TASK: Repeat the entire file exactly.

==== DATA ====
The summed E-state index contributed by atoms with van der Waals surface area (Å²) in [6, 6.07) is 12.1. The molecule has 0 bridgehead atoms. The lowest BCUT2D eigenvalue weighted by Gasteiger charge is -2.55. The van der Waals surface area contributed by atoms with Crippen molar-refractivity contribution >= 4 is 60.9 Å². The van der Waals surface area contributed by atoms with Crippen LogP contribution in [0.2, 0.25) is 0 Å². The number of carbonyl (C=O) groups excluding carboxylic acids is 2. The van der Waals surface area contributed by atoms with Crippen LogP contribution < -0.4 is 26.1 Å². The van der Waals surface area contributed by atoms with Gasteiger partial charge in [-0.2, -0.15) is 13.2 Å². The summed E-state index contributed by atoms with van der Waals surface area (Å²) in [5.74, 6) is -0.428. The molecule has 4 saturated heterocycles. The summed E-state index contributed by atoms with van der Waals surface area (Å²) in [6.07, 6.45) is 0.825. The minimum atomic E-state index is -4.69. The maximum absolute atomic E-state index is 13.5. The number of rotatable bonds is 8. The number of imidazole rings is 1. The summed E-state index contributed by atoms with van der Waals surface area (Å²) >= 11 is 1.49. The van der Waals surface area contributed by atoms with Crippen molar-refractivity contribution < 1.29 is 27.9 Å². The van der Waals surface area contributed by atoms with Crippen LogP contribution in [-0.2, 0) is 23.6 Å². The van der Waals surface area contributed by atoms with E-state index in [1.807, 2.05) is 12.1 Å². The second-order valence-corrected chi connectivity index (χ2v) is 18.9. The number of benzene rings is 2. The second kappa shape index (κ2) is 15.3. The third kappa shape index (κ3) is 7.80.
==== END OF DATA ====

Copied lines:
The summed E-state index contributed by atoms with van der Waals surface area (Å²) in [6, 6.07) is 12.1. The molecule has 0 bridgehead atoms. The lowest BCUT2D eigenvalue weighted by Gasteiger charge is -2.55. The van der Waals surface area contributed by atoms with Crippen molar-refractivity contribution >= 4 is 60.9 Å². The van der Waals surface area contributed by atoms with Crippen LogP contribution in [0.2, 0.25) is 0 Å². The number of carbonyl (C=O) groups excluding carboxylic acids is 2. The van der Waals surface area contributed by atoms with Crippen LogP contribution < -0.4 is 26.1 Å². The van der Waals surface area contributed by atoms with Gasteiger partial charge in [-0.2, -0.15) is 13.2 Å². The summed E-state index contributed by atoms with van der Waals surface area (Å²) in [5.74, 6) is -0.428. The molecule has 4 saturated heterocycles. The summed E-state index contributed by atoms with van der Waals surface area (Å²) in [6.07, 6.45) is 0.825. The minimum atomic E-state index is -4.69. The maximum absolute atomic E-state index is 13.5. The number of rotatable bonds is 8. The number of imidazole rings is 1. The summed E-state index contributed by atoms with van der Waals surface area (Å²) >= 11 is 1.49. The van der Waals surface area contributed by atoms with Crippen molar-refractivity contribution < 1.29 is 27.9 Å². The van der Waals surface area contributed by atoms with Crippen LogP contribution in [-0.2, 0) is 23.6 Å². The van der Waals surface area contributed by atoms with E-state index in [1.807, 2.05) is 12.1 Å². The second-order valence-corrected chi connectivity index (χ2v) is 18.9. The number of benzene rings is 2. The second kappa shape index (κ2) is 15.3. The third kappa shape index (κ3) is 7.80.